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From the Archives

From the Archives — Memoria (Memory): Bibiana Suárez at Hyde Park Art Center

Looking back to another election year, in 2012 author Randall Miller noted, “The language surrounding immigration, espoused by the [GOP] candidates as well as other jingoist hardliners, has become so vitriolic and so reduced that hyperbole strategically crowds out any sober dialogue that addresses the complexity of the issue.” In the face of those who advocate overtly prejudiced perspectives, today from our archives we bring you a refreshing reminder of artistic intervention against such monolithic rhetoric. This article was originally published on January 21, 2012.

L-R: Bibiana Suárez. Aves raras (mexicanos) no. 1/Strange Birds (Mexicans) no. 1, 2005-2011; archival inkjet print on aluminum panel (map courtesy of the University of Chicago’s Special Collections); 24 x 24 in. Bibiana Suárez. Aves raras (mexicanos) no. 2/Strange Birds (Mexicans) no. 2, 2005-2011; archival inkjet print (map courtesy of the University of Chicago’s Special Collections); 24 x 24 in.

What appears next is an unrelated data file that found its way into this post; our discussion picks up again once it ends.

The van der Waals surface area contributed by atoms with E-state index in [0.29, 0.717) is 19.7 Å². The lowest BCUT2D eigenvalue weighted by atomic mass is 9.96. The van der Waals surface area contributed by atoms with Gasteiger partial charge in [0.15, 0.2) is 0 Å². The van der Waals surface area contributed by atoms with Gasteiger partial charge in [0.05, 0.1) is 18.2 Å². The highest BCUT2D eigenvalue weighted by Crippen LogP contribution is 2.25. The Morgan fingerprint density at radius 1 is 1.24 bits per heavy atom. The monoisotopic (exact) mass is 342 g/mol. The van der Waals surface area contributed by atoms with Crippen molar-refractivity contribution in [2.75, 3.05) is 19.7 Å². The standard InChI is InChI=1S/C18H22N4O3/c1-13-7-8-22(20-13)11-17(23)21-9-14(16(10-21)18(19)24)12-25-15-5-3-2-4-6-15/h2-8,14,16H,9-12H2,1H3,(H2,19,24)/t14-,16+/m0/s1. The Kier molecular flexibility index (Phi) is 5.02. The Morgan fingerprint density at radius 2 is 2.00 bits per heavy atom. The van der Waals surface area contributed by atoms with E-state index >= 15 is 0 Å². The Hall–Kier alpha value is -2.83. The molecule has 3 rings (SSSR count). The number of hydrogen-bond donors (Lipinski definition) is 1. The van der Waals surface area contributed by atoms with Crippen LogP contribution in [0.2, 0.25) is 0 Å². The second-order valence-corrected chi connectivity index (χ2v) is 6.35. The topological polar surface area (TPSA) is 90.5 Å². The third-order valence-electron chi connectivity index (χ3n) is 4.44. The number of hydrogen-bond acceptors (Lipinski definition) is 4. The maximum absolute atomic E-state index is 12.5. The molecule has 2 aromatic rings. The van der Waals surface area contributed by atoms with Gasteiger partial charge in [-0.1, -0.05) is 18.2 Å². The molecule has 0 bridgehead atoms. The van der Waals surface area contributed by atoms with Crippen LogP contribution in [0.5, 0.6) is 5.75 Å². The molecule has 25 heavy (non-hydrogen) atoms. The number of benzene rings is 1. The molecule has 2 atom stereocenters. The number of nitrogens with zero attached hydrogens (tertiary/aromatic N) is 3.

The year 2012 has arrived and it can mean only one thing: the apocalypse. Will the End Times be ushered in by the Mesoamerican Long Count Calendar reaching its end date? We can’t be sure until late December! What has become painfully certain, however, is that we are in an election year. And, while the economy looms large in the minds of most Americans, immigration is not far behind.

Will America eventually choose a candidate who would grant “amnesty” (read: anything resembling legal status or citizenship) to the millions of undocumented people living and working in this country, ushering in the likely demise of the U.S.? Or will we the people elect a man patriotic enough to send all the illegal Cuban, Chinese, Honduran, and Southeast Asian immigrants back to where they came from; namely, Mexico? The fate of the country and the soul of freedom hang in the balance! At least that would seem to be the choice as presented by the Republican candidates during the never-ending cycle of GOP primary debates. The language surrounding immigration, espoused by the candidates as well as other jingoist hardliners, has become so vitriolic and so reduced that hyperbole strategically crowds out any sober dialogue that addresses the complexity of the issue or pathos for the individuals most affected by immigration enforcement.

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Fan Mail